Innate immunity is continuously revealing multiple and highly conserved host–defence mechanisms. Studies on mammalian immunocytes are showing different communication systems that may play a role in coordinating innate immune responses also in invertebrates. Extracellular traps (ETs) are an immune response by which cells release net-like material, including DNA, histones and proteins. ETs are thought to immobilise and kill microorganisms, but are also involved in inflammation and autoimmune disease. Immune cells are also known to communicate through extracellular vesicles secreted in the extracellular environment or exosomes, which can carry a variety of different signalling molecules. Tunnelling nanotubes (TNTs) represent a direct cell-to-cell communication over a long distance, that allow for bi-or uni-directional transfer of cellular components between cells. Their functional role in a number of physio-pathological processes, including immune responses and pathogen transfer, has been underlined. Although ETs, exosomes, and TNTs have been described in invertebrate species, their possible role in immune responses is not fully understood. In this work, available data on these communication systems are summarised, in an attempt to provide basic information for further studies on their relevance in invertebrate immunity and disease.

Conservation of cell communication systems in invertebrate host–defence mechanisms: Possible role in immunity and disease

Auguste M.;Balbi T.;Canesi L.
2020

Abstract

Innate immunity is continuously revealing multiple and highly conserved host–defence mechanisms. Studies on mammalian immunocytes are showing different communication systems that may play a role in coordinating innate immune responses also in invertebrates. Extracellular traps (ETs) are an immune response by which cells release net-like material, including DNA, histones and proteins. ETs are thought to immobilise and kill microorganisms, but are also involved in inflammation and autoimmune disease. Immune cells are also known to communicate through extracellular vesicles secreted in the extracellular environment or exosomes, which can carry a variety of different signalling molecules. Tunnelling nanotubes (TNTs) represent a direct cell-to-cell communication over a long distance, that allow for bi-or uni-directional transfer of cellular components between cells. Their functional role in a number of physio-pathological processes, including immune responses and pathogen transfer, has been underlined. Although ETs, exosomes, and TNTs have been described in invertebrate species, their possible role in immune responses is not fully understood. In this work, available data on these communication systems are summarised, in an attempt to provide basic information for further studies on their relevance in invertebrate immunity and disease.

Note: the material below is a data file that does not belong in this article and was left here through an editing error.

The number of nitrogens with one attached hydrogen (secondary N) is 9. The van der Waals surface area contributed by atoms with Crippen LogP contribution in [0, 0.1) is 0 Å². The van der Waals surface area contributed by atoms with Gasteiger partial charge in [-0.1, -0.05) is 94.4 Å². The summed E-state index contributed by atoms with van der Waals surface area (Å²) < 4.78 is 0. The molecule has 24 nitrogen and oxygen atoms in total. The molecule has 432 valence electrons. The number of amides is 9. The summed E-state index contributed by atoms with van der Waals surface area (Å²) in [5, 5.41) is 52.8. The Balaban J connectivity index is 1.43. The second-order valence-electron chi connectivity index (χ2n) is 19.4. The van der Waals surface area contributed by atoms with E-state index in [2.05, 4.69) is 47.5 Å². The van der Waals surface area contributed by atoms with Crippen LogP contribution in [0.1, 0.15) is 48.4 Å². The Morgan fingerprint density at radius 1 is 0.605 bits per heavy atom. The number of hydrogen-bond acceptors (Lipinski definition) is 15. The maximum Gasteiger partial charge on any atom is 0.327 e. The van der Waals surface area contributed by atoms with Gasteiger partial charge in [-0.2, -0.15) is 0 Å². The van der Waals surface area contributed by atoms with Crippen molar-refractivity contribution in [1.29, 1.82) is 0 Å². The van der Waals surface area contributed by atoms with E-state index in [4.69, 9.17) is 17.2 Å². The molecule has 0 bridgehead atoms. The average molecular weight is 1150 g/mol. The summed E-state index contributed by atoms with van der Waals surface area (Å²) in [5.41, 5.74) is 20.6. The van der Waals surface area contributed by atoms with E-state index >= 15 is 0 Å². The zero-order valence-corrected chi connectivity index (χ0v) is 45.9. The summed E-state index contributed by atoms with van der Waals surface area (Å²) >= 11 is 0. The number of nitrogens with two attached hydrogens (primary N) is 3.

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Utilizza questo identificativo per citare o creare un link a questo documento: http://hdl.handle.net/11567/1027330
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